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For whatever reason (in my case, usually rookie mistakes), sometimes dough - after no additional flour - is worked/kneaded to a point where it does not reach a supple state/texture and instead is more porridge-like than anything else.

It is at this point I find myself sometimes, and I'm wondering how I can consistently and efficiently resolve this issue with a simple approach. I know more flour is certainly a way to mitigate this problem, but evaluating the quantity (and type) ad-hoc is something I simple do not know how to do.

What's a workable solution to this type of situation?

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  • What do you mean by “porridge like”? Too soft or slightly lumpy?
    – Stephie
    Jul 29 '20 at 4:22
  • Good question @Stephie. By that I mean the dough was altogether sticky, viscous, as well as somewhat elastic. So, I suppose too soft. Jul 29 '20 at 4:36
  • Did you weigh or measure your ingredients? Or just worked freehand? I assume we are talking bread dough here?
    – Stephie
    Jul 29 '20 at 4:38
  • A very soft dough is sometimes exactly what you are looking for, it depends on what you are trying to bake. Ciabatta is extremely wet, focaccia is also a very wet and sticky dough. It all depends on the hydration level.
    – GdD
    Jul 29 '20 at 7:43
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Adding more flour to a bread recipe until it looses stickiness is a mistake many inexperienced bread bakers make, and one I made myself. Dough recipes have a hydration level, which is a way of expressing the amount of water in comparison to flour by weight. A higher hydration level gives a more open texture with bigger holes, lower hydration gives a more dense loaf with smaller holes and a tighter crumb. High hydration doughs are stickier and looser than low hydration doughs, and it's nothing to worry about. Ciabatta is a great example of a very high hydration dough that is essentially a floury puddle, and that's normal for that recipe.

Recipes have a hydration level, if you add more flour than the recipe calls for you will reduce the hydration and you'll end up with a denser loaf. If you keep adding flour until it can't absorb anymore you'll get a barely edible brick. My focaccia recipe is very sticky and runny, but if I added more flour to it I'd ruin it.

I'm not saying I never add a sprinkle of flour to my bread if it's a bit too sticky or loose, but it's rare. If you are getting bad or inconsistent results I would try these things before adding more flour:

  • Weigh everything, including the water, in grams. My baking never got consistent until I measured by weight instead of volume, because you can never get exact with volume measurements. I convert all my recipes to metric, it's a minor one-time effort that takes the guesswork out of things. 10 grams of water is 10ml, i.e. two teaspoons. It may not sound like much but it can make a difference in a dough, and chances are you won't be able to tell 100ml from 110ml in a measuring cup. Weighing water lets you get the right amount of hydration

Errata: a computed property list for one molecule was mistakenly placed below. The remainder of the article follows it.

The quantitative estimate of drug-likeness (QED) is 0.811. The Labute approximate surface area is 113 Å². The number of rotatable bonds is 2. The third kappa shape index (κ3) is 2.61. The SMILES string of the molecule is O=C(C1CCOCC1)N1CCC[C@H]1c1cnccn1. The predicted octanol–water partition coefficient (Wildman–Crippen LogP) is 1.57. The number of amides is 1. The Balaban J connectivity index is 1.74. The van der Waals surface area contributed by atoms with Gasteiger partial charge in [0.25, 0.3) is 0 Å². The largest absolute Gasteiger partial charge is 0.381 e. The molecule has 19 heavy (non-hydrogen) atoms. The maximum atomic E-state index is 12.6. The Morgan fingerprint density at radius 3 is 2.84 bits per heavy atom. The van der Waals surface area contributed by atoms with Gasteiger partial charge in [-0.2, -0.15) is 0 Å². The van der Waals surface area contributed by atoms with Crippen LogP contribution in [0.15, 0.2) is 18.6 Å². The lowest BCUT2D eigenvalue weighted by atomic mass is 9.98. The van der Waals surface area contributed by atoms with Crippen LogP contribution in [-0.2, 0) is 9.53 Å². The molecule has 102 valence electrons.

• Take notes, if you follow a recipe and it still is a bit wet then take a note to lower the water content by 10-15 grams next time. Once you find the right balance note that too
  • Make sure you are using the right type of flour for the recipe. Bread flours contain more of the proteins that form gluten, and gluten formation absorbs water. If you are using lower protein flour it will absorb less water. If plain flour is all you can get ahold of then it will still make bread, you will need a bit less water. Course flours absorb less water than fine flour, so if you are using a coarse whole wheat in place of a finer flour you will need to adjust the recipe
  • Control the water, not the flour. If you have a recipe you suspect may have too much hydration it's better to withhold some of the water and add it in later if it's needed rather than adding it all and needing to add more flour. This way you keep the balance of flour(s), salt and yeast right
  • Remember that the purpose of kneading is to hydrate the dough and ensure a thorough distribution of the ingredients. Gluten forms naturally, helped by yeast, kneading doesn't develop gluten, it just gets it there faster by pushing all the water around. So when you start there will be a lot of unabsorbed water, and it will be sticky. This is natural, you just need to keep working the dough
  • Also remember that rising changes the dough structure through yeast action and gluten development, so a dough that is a bit loose and sticky may firm up after a rise
  • Kneading technique may make a difference, you may just need to do it a bit longer

So, before you think about adding more flour be aware of the result you are trying to get, and keep the above in mind.

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  • When picking recipes and converting to weight, note that there’s quite a significant variance caused both measuring method (scoop vs spoon and level) and how much the flour has settled. It can be easier to start with a weight-based recipe to learn more about how the dough should behave at a certain hydration level and move on from there.
    – Stephie
    Jul 29 '20 at 21:36

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